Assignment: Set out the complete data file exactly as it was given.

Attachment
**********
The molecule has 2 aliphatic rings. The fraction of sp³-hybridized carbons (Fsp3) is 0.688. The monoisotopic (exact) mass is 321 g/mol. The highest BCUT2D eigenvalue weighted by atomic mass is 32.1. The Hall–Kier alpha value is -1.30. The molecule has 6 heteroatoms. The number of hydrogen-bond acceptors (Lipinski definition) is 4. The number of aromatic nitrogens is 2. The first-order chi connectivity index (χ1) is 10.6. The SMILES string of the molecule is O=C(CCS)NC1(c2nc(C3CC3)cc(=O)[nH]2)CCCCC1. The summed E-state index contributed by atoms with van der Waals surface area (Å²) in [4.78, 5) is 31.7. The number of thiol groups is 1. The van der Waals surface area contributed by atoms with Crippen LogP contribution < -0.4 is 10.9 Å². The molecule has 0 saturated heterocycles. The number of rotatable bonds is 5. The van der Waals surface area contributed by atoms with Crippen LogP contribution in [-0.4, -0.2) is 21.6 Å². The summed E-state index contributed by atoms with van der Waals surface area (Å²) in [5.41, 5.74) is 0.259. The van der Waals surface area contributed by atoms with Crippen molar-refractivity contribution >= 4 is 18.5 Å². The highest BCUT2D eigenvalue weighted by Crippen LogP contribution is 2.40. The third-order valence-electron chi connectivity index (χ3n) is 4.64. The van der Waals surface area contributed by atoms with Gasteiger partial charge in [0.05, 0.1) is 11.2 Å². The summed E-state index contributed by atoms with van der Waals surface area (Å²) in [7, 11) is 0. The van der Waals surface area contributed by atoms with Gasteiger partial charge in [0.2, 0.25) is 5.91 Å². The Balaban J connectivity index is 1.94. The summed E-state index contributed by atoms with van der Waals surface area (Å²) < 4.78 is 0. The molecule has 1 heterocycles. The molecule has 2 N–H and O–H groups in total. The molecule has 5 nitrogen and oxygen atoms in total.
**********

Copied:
The molecule has 2 aliphatic rings. The fraction of sp³-hybridized carbons (Fsp3) is 0.688. The monoisotopic (exact) mass is 321 g/mol. The highest BCUT2D eigenvalue weighted by atomic mass is 32.1. The Hall–Kier alpha value is -1.30. The molecule has 6 heteroatoms. The number of hydrogen-bond acceptors (Lipinski definition) is 4. The number of aromatic nitrogens is 2. The first-order chi connectivity index (χ1) is 10.6. The SMILES string of the molecule is O=C(CCS)NC1(c2nc(C3CC3)cc(=O)[nH]2)CCCCC1. The summed E-state index contributed by atoms with van der Waals surface area (Å²) in [4.78, 5) is 31.7. The number of thiol groups is 1. The van der Waals surface area contributed by atoms with Crippen LogP contribution < -0.4 is 10.9 Å². The molecule has 0 saturated heterocycles. The number of rotatable bonds is 5. The van der Waals surface area contributed by atoms with Crippen LogP contribution in [-0.4, -0.2) is 21.6 Å². The summed E-state index contributed by atoms with van der Waals surface area (Å²) in [5.41, 5.74) is 0.259. The van der Waals surface area contributed by atoms with Crippen molar-refractivity contribution >= 4 is 18.5 Å². The highest BCUT2D eigenvalue weighted by Crippen LogP contribution is 2.40. The third-order valence-electron chi connectivity index (χ3n) is 4.64. The van der Waals surface area contributed by atoms with Gasteiger partial charge in [0.05, 0.1) is 11.2 Å². The summed E-state index contributed by atoms with van der Waals surface area (Å²) in [7, 11) is 0. The van der Waals surface area contributed by atoms with Gasteiger partial charge in [0.2, 0.25) is 5.91 Å². The Balaban J connectivity index is 1.94. The summed E-state index contributed by atoms with van der Waals surface area (Å²) < 4.78 is 0. The molecule has 1 heterocycles. The molecule has 2 N–H and O–H groups in total. The molecule has 5 nitrogen and oxygen atoms in total.